Doctor's Answers (1)
Polyps is a generic term whereby fleshy growth comes out from the inner lining of the intestine. You may subdivide polyps into benign or malignant. When someone uses the term in a layman fashion, it usually means that it is still in the benign stage, but technically speaking, you might have cancerous polyps too.
You might think of polyps as an evolving spectrum. You have got early to middle to late where it's at high risk of transforming into cancer.
Most of the time, polyps can be removed at the time of the colonoscopy unless they have grown extremely large, then sometimes it is not safe to remove it during colonoscopy. In this case, if the math is correct, the father could have gotten colorectal cancer at a very young age, perhaps 40 something. That means he and his other siblings are at high risk of developing polyps and hence cancer.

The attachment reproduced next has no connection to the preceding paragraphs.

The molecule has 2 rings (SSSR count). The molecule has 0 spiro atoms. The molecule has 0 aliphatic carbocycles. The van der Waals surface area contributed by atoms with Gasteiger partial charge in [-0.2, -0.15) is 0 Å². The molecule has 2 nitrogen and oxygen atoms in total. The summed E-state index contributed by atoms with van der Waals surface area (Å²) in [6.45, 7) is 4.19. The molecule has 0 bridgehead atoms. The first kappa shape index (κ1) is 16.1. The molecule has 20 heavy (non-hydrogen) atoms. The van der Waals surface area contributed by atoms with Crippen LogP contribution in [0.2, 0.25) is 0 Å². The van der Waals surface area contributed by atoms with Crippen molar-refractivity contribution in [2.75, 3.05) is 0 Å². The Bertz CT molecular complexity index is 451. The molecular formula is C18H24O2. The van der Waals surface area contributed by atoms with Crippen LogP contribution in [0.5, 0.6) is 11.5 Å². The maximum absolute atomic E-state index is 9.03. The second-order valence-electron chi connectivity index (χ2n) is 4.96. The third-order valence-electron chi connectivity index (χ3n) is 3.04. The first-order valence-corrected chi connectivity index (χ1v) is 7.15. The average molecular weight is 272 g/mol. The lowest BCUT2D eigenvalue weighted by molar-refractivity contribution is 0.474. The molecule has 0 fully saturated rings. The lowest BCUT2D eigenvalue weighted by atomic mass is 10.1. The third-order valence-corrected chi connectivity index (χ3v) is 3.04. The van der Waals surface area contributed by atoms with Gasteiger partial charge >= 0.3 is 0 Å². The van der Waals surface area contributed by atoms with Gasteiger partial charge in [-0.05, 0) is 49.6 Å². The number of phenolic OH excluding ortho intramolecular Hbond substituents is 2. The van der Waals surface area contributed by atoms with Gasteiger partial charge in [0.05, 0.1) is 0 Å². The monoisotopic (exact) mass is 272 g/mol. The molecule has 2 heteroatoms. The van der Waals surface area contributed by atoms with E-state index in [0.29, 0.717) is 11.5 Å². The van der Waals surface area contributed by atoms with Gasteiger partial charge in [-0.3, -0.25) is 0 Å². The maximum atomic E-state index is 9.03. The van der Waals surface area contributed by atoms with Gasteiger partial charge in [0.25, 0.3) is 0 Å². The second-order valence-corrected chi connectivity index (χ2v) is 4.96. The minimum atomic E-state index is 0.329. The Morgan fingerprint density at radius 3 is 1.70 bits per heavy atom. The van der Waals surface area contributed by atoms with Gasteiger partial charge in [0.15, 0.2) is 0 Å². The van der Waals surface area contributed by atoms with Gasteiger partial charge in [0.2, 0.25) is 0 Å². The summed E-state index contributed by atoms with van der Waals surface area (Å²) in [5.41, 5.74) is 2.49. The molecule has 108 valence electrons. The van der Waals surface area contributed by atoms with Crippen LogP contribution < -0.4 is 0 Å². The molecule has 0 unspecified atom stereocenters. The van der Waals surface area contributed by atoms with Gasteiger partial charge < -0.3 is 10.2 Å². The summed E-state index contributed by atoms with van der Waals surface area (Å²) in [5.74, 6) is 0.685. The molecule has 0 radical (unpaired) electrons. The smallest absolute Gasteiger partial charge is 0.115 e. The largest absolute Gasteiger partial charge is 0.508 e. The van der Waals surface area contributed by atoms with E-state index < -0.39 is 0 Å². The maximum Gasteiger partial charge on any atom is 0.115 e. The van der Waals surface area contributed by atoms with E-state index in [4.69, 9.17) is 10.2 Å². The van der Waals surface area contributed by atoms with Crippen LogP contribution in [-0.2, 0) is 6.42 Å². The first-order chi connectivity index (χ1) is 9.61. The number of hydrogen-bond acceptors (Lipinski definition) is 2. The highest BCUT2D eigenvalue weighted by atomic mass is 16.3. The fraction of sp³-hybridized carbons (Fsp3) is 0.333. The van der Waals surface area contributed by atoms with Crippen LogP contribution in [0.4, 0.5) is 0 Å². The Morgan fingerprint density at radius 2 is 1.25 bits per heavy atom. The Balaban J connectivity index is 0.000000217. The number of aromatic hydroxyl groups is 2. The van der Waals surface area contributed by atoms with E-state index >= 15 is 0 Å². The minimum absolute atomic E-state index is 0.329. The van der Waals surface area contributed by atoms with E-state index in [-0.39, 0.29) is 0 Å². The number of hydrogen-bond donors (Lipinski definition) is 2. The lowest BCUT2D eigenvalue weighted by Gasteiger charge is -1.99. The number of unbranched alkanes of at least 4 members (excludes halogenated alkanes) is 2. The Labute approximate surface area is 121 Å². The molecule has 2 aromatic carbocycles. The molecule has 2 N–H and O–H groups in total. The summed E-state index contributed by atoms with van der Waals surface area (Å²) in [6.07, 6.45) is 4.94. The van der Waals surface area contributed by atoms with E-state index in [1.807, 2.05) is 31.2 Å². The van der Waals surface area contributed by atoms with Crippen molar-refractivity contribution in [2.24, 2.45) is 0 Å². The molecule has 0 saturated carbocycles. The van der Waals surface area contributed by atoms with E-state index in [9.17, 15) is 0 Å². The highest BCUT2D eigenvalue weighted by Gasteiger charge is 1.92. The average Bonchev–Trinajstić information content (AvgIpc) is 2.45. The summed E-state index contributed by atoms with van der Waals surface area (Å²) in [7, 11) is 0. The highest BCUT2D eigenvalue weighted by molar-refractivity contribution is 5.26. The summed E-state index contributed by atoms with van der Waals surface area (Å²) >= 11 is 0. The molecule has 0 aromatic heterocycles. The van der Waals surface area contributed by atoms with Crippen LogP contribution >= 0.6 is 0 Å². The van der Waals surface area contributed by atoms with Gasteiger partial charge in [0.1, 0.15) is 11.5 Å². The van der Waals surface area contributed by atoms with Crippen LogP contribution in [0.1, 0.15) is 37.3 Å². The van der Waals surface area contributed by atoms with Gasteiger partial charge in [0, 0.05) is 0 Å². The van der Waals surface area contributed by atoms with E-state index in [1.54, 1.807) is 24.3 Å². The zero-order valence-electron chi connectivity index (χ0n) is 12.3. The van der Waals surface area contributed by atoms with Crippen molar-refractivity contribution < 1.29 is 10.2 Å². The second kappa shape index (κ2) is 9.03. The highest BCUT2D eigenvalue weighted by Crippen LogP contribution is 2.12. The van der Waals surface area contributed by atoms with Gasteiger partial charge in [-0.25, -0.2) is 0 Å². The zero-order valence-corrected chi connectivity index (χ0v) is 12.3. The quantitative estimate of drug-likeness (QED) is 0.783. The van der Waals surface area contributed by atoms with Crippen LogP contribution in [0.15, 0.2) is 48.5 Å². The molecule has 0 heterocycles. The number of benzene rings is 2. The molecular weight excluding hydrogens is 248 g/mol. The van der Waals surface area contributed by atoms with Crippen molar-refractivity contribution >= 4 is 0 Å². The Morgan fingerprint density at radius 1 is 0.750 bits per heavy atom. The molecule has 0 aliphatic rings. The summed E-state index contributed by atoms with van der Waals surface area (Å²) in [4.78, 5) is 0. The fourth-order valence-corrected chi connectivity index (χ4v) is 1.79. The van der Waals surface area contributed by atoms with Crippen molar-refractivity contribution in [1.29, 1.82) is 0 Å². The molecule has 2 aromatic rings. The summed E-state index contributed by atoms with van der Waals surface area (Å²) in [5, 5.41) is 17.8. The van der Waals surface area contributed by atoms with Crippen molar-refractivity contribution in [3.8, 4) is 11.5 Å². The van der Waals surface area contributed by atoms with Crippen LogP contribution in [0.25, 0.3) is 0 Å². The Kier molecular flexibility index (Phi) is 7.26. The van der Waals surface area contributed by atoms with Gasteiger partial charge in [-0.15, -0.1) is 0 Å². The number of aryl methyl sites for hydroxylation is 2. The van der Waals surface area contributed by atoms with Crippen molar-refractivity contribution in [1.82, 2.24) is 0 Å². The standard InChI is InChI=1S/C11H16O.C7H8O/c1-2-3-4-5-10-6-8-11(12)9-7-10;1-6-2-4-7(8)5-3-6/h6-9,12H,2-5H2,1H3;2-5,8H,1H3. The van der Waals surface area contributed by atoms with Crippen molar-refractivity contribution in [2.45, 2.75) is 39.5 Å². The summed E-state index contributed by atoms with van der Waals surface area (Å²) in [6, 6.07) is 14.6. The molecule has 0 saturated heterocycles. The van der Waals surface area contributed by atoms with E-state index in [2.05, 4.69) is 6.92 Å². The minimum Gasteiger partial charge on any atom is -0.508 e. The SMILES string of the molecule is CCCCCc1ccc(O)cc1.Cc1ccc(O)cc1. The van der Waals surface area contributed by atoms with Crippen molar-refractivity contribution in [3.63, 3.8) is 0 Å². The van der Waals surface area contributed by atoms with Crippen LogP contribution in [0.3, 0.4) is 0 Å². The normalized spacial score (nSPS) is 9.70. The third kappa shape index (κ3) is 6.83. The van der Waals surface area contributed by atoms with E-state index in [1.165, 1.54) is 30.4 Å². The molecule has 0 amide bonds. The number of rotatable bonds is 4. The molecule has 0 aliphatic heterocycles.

He would be recommended for a more intensive surveillance programme, which sounds like what he is doing, which is the right thing and if every time he does a colonoscopy and found that there were polyps needed to be removed, then certainly he has done the right thing.
Now, is it normal? I would not say it is completely normal to have polyps but it is common and the rate of a person forming polyps will increase with age, so if you have reached the age of 50-60, I am talking about a regular person and not one that has a family history.
So by 50-60, if you were to do screening say colonoscopy, there will be at least a 10% chance that you will have polyps, but most probably it will still be at the benign stage and can be removed on the spot.